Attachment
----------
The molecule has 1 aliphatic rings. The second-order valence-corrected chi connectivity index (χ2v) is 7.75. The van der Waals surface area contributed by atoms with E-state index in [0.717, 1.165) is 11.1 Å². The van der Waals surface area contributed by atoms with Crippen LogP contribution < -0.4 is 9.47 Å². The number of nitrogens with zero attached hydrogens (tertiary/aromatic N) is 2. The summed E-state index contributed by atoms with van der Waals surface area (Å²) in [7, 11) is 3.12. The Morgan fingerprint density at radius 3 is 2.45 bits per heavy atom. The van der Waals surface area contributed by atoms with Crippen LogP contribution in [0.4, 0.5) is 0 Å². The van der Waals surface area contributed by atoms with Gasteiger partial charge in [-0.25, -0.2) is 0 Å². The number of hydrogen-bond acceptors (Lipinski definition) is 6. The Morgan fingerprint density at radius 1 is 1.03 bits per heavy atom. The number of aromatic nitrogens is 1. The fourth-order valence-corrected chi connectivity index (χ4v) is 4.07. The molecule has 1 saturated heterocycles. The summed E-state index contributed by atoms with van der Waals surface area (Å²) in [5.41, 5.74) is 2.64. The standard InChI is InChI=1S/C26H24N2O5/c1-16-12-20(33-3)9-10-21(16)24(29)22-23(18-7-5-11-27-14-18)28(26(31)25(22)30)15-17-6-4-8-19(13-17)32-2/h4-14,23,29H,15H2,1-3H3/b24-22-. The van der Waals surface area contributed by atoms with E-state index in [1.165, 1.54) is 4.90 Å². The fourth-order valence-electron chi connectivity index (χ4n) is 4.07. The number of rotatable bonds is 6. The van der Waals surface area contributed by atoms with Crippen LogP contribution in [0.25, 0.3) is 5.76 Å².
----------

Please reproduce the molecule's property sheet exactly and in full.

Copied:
The molecule has 1 aliphatic rings. The second-order valence-corrected chi connectivity index (χ2v) is 7.75. The van der Waals surface area contributed by atoms with E-state index in [0.717, 1.165) is 11.1 Å². The van der Waals surface area contributed by atoms with Crippen LogP contribution < -0.4 is 9.47 Å². The number of nitrogens with zero attached hydrogens (tertiary/aromatic N) is 2. The summed E-state index contributed by atoms with van der Waals surface area (Å²) in [7, 11) is 3.12. The Morgan fingerprint density at radius 3 is 2.45 bits per heavy atom. The van der Waals surface area contributed by atoms with Crippen LogP contribution in [0.4, 0.5) is 0 Å². The van der Waals surface area contributed by atoms with Gasteiger partial charge in [-0.25, -0.2) is 0 Å². The number of hydrogen-bond acceptors (Lipinski definition) is 6. The Morgan fingerprint density at radius 1 is 1.03 bits per heavy atom. The number of aromatic nitrogens is 1. The fourth-order valence-corrected chi connectivity index (χ4v) is 4.07. The molecule has 1 saturated heterocycles. The summed E-state index contributed by atoms with van der Waals surface area (Å²) in [5.41, 5.74) is 2.64. The standard InChI is InChI=1S/C26H24N2O5/c1-16-12-20(33-3)9-10-21(16)24(29)22-23(18-7-5-11-27-14-18)28(26(31)25(22)30)15-17-6-4-8-19(13-17)32-2/h4-14,23,29H,15H2,1-3H3/b24-22-. The van der Waals surface area contributed by atoms with E-state index in [1.165, 1.54) is 4.90 Å². The fourth-order valence-electron chi connectivity index (χ4n) is 4.07. The number of rotatable bonds is 6. The van der Waals surface area contributed by atoms with Crippen LogP contribution in [0.25, 0.3) is 5.76 Å².